Different elections in different years may bring different issues to the fore, and thus tip the balance of the evangelical vote.  Furthermore, some may vote with a different set of priorities in a presidential election that they would in a local or state race.

In the end, we should at least expect a president who displays some respect for the office, tells the truth, exemplifies moral character, and has some understanding of his or her place as a steward of our democratic institutions.

To what degree should the Savior be an example of the ideal political leader?

Indeed, we live in a broken world.  As James Madison said, “if men were angels, no government would be necessary.” Yet I am of the belief that government has a responsibility to promote justice and some form of the common good.  See my answer to question 3.

Will future historians have new insights about why so many Evangelicals (and Americans) voted for Donald Trump?

Future historians will have perspective and distance.  They will be able to judge the entire Trump presidency and I am sure there will be new information—documents, records, interviews—available to them. So yes, I fully expect future historians will provide us with a much more accurate and nuanced take on Donald J. Trump.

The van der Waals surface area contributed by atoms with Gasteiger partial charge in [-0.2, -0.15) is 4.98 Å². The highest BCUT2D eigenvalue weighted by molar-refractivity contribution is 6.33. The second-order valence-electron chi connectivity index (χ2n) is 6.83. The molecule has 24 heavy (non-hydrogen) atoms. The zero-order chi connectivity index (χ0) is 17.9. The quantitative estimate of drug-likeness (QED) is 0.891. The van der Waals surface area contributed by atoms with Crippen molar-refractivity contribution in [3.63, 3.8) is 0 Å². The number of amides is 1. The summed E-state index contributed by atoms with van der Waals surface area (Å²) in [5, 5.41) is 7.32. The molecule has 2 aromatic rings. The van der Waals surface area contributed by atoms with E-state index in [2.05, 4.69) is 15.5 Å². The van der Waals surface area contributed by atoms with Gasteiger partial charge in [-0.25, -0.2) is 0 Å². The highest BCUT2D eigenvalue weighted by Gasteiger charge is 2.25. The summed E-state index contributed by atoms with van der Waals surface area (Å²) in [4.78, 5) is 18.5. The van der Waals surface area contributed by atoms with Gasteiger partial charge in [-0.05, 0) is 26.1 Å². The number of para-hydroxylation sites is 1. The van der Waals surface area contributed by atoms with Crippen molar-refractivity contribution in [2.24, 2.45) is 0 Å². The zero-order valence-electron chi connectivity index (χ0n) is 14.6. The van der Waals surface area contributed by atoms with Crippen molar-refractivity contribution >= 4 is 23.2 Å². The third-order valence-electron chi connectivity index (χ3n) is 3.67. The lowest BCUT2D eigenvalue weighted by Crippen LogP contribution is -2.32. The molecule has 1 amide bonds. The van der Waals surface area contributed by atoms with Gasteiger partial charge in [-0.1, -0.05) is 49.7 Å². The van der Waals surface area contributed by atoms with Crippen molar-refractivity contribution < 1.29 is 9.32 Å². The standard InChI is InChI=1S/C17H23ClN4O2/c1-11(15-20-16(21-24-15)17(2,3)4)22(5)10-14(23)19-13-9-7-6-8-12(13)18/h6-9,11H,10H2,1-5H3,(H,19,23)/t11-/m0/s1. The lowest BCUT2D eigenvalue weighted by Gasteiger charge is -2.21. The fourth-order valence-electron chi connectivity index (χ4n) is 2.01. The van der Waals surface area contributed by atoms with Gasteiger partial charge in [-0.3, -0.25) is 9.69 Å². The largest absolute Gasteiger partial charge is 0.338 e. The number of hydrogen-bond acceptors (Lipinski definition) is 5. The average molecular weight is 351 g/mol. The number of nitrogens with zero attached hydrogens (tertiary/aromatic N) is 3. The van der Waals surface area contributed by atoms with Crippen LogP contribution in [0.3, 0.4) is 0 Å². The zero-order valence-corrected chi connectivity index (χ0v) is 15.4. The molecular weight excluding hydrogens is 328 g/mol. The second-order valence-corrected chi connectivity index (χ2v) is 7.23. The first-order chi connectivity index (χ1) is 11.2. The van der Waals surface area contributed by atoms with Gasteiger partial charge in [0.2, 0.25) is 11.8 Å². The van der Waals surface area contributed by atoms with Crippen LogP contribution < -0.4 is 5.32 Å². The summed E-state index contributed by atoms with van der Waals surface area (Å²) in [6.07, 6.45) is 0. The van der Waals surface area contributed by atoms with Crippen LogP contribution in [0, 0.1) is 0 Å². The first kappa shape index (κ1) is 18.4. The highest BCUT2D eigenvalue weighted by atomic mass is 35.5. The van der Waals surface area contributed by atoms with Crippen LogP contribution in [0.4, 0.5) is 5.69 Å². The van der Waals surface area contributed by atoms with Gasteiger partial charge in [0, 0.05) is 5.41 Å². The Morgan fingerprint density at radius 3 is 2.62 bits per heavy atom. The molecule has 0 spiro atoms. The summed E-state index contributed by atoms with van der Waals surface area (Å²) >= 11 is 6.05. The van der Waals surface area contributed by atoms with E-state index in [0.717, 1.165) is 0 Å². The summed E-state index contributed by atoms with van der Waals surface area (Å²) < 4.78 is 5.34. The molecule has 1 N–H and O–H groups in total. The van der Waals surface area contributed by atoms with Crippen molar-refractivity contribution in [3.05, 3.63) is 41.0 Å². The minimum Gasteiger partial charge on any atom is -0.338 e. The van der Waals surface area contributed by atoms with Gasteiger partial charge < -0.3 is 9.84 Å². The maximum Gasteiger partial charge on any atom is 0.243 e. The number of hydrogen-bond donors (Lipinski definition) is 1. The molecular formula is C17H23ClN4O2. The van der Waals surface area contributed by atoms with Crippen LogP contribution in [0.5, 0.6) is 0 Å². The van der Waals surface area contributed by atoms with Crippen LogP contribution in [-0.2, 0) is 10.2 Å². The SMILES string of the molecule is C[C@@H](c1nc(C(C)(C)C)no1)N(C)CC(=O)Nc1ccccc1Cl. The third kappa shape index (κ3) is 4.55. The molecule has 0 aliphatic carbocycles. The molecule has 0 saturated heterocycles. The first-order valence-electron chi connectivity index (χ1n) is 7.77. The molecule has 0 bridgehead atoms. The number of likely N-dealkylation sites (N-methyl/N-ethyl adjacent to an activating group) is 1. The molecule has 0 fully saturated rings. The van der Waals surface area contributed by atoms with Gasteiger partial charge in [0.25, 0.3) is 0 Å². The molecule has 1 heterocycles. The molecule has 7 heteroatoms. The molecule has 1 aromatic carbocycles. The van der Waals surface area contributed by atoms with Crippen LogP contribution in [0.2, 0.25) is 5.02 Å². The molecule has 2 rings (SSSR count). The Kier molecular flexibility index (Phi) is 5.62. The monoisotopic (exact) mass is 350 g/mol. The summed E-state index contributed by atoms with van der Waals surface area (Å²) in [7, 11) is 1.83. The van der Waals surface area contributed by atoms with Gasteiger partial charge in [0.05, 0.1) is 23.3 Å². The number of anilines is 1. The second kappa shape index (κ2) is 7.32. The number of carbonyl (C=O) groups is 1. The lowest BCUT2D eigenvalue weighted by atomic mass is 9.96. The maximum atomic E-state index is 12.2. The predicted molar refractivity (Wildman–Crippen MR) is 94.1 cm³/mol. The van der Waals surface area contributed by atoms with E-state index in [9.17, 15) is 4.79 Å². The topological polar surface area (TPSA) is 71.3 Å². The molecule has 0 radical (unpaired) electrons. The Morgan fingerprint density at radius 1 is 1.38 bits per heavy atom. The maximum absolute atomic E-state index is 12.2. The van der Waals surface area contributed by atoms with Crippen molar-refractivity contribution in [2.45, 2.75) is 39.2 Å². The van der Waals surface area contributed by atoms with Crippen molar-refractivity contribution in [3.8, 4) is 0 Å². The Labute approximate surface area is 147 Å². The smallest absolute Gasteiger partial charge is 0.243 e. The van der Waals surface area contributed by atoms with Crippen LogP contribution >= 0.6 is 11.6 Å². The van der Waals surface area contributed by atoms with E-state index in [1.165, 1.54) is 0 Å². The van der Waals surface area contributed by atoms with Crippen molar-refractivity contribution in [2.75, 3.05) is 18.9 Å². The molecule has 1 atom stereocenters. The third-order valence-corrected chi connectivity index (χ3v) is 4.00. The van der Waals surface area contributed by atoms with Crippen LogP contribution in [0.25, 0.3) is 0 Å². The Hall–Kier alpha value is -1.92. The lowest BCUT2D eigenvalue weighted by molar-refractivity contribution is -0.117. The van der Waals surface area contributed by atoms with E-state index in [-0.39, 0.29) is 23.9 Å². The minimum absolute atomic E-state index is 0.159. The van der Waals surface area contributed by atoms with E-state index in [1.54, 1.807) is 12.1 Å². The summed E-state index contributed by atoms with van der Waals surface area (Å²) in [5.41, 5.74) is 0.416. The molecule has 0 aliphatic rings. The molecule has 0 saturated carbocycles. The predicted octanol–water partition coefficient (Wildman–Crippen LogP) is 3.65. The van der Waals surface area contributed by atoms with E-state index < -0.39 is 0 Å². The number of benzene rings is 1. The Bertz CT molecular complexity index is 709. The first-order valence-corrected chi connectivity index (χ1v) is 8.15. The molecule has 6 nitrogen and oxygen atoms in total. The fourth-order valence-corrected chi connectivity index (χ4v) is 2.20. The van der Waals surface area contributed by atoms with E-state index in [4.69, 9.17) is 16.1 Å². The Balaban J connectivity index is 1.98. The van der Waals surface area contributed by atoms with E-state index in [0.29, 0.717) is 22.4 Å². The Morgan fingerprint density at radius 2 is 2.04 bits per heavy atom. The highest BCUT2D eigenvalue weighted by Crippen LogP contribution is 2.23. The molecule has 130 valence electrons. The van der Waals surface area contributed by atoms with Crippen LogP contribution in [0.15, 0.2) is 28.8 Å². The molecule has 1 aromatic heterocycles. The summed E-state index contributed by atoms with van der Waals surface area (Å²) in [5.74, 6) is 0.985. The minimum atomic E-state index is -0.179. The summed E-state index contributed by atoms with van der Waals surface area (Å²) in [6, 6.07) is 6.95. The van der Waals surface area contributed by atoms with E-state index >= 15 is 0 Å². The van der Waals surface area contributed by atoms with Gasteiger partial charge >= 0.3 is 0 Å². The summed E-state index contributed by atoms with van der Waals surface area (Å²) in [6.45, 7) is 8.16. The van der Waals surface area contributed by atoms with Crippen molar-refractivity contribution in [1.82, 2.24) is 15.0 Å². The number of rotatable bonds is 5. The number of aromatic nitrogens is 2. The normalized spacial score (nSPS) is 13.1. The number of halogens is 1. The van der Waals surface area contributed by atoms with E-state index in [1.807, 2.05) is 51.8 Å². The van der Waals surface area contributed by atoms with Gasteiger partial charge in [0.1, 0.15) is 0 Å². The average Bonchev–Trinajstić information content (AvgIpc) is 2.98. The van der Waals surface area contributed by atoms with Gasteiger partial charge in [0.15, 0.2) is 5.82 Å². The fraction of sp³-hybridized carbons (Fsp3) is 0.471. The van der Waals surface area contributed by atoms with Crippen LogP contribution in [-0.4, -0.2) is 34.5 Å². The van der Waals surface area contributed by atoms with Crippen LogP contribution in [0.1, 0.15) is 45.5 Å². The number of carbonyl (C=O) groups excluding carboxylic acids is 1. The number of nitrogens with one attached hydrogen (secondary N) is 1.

What does John Fea mean in Believe Me when he says, “Ironically, evangelicals’ hatred of Hillary Clinton only prepared them to do exactly what she had done.”

Irony and hypocrisy abound.  In the 1990s, when Hillary Clinton went on the Today show and said that GOP criticism of her husband’s cover-up of his affair with Monica Lewinsky was part of a “vast right-wing conspiracy,” she was covering-up his moral indiscretions to keep him in office.

Similarly, evangelicals look past Trump’s moral indiscretions (Access Hollywood, Stormy Daniels, etc.) because they like his political policies.

Many of the same people who publicly claimed that Bill Clinton was morally unfit for the presidency because of his affair with Lewinskly are now part of Trump’s evangelical advisory group, a collection of sycophants that I have called the “court evangelicals.”

Will evangelicals may be less inclined to support Trump in 2020 — or will fears of democratic policies still be enough to justify their support?